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My direct ancestor, Francis Hill, remarried at St. Mark’s in 1849. I am trying to see if the witness, Edward Fox, is related … perhaps by marriage to a sibling. When I search, I see an Edward Fox is a serial witness, and often for the wife. Marriages include other folk residing on George’s Quay and Townsend Street which are the addresses for Francis and his new wife respectively.

What might be going on here? Can I concluded he’s a red herring?


Thursday 9th Jun 2022, 11:17PM

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  • It's not unusual - witnesses could have been anyone handy living nearby, I've seen the same in other Catholic and Church of Ireland parishes. Sometimes these can be traced as people living nearby, and possibly helped out in the church. btw the witness are not necessarily specifically for the husband and wife in any particular order - they could both be friends, neighbours, relations or work colleagues of either the bride or groom, or could be unrelated.

    Shane Wilson, IrelandXO Volunteer ☘

    Friday 10th Jun 2022, 08:53AM
  • The 1851 Dublin City census extract shows an Edward Fox at Westland row - not far from St. Mark's Church of Ireland on Great Brunswick street, and also in St. Mark's parish.

    Shane Wilson, IrelandXO Volunteer ☘

    Friday 10th Jun 2022, 09:16AM
  • Thank you, Shane!


    Friday 10th Jun 2022, 11:24PM
  • Given that the first witness was related to his new wife, and that it seems that Edward Fox is neither friend nor relative, I could perhaps conclude that Francis had no siblings nearby and perhaps none at all ... or he would surely have chosen a sibling?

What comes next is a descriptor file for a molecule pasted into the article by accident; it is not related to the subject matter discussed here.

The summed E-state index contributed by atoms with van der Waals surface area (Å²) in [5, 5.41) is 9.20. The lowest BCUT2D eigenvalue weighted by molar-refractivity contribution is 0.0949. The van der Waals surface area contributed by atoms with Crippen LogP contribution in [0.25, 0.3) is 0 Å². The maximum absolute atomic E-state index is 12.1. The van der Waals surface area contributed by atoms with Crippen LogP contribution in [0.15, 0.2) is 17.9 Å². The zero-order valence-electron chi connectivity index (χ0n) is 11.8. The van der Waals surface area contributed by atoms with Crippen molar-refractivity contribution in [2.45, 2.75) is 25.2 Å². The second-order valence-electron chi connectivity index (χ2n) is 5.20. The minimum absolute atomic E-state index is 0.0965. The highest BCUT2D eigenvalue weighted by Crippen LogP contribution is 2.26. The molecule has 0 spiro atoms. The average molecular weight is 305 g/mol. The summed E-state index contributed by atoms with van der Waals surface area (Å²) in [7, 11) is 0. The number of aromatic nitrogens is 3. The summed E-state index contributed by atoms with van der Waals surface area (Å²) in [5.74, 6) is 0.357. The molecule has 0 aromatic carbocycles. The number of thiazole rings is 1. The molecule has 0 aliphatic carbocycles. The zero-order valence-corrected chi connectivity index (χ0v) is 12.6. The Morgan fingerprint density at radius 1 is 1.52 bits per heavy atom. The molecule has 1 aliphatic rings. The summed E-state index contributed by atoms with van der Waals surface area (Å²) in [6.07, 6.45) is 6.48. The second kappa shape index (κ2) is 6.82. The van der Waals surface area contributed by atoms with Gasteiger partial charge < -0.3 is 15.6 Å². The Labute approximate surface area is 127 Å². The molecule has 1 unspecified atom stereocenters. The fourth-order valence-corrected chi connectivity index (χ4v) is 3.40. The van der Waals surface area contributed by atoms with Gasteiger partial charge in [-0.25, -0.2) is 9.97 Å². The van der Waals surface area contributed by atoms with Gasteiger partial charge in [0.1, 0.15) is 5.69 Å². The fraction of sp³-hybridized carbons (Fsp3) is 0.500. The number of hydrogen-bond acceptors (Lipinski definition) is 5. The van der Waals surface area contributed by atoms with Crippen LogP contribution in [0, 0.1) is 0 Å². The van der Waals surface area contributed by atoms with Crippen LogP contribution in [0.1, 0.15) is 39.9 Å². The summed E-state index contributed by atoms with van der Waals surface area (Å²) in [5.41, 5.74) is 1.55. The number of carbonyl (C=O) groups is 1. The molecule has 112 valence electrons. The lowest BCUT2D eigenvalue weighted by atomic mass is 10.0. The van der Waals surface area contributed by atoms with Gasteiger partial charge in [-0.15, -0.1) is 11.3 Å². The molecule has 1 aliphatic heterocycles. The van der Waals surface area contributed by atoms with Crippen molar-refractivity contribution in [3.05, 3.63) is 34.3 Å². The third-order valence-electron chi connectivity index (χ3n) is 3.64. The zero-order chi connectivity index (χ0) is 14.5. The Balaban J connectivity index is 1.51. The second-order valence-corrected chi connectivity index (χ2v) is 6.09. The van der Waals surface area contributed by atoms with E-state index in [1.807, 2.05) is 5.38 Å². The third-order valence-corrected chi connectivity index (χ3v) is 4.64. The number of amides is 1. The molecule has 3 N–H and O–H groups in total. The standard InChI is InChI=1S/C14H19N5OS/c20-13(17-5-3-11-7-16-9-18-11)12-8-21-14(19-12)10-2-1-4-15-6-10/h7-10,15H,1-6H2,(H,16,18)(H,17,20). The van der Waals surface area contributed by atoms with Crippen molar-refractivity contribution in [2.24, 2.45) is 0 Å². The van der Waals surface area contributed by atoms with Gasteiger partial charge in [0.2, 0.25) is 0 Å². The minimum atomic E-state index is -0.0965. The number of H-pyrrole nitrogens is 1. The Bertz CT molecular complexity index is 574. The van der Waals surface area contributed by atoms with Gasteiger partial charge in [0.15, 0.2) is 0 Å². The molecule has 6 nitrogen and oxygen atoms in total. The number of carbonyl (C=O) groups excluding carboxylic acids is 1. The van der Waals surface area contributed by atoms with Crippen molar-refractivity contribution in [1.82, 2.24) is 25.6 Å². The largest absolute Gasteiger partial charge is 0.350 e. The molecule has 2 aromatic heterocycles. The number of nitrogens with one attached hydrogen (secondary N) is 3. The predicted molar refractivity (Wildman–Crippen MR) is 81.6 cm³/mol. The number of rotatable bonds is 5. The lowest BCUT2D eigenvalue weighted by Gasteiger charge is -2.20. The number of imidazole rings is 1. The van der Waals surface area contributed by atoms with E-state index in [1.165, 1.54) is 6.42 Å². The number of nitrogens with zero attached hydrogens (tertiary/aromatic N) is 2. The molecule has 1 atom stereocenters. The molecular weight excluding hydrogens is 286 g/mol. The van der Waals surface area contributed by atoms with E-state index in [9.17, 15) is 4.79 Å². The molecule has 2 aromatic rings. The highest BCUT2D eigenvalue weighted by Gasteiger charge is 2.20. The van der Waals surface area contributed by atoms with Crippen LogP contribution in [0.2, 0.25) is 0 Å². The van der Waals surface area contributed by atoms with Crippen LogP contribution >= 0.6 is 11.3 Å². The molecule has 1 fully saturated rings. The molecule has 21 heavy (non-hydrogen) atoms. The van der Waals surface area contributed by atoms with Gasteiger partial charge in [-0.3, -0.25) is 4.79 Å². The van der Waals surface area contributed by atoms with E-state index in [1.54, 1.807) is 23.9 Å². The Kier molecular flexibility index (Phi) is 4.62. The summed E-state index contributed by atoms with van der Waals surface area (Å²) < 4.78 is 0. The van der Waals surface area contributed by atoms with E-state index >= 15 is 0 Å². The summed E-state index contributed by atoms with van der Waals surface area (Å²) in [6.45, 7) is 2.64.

I'm also wondering whether I can rely on the marriage record of that time to have recorded whether his father, Charles, was deceased. What do you think?


    Friday 10th Jun 2022, 11:31PM
  • Serial Witnesses do occur. I have a few examples. I can only speculate that it may be a 'patriarch' or 'matriarch' - a kind of self styled head or someone very helpful or someone particularly revered amongst the community? On a negative side it may well be someone who makes themselves more important than was wanted.

    The original link may be way back too but the 'habit' of including relatives, however distant, was important and socailly difficult if you leave someone out - especially in isolated rural communities.

    I never saw the status of anyone written in records but in one case the family name dominated local marriages and may have had more sway economically and therefore politically. My landlady at present is well known in her community and at 82 a regular guest at weddings despite not being related. She is always present at church and such a kind and generous soul that I would think she is invited as a talisman - but this is conjecture on my part :) However, it does convey a concept.


    Seamus Crowe, IrelandXO Volunteer ☘

    Sunday 3rd Jul 2022, 01:33PM

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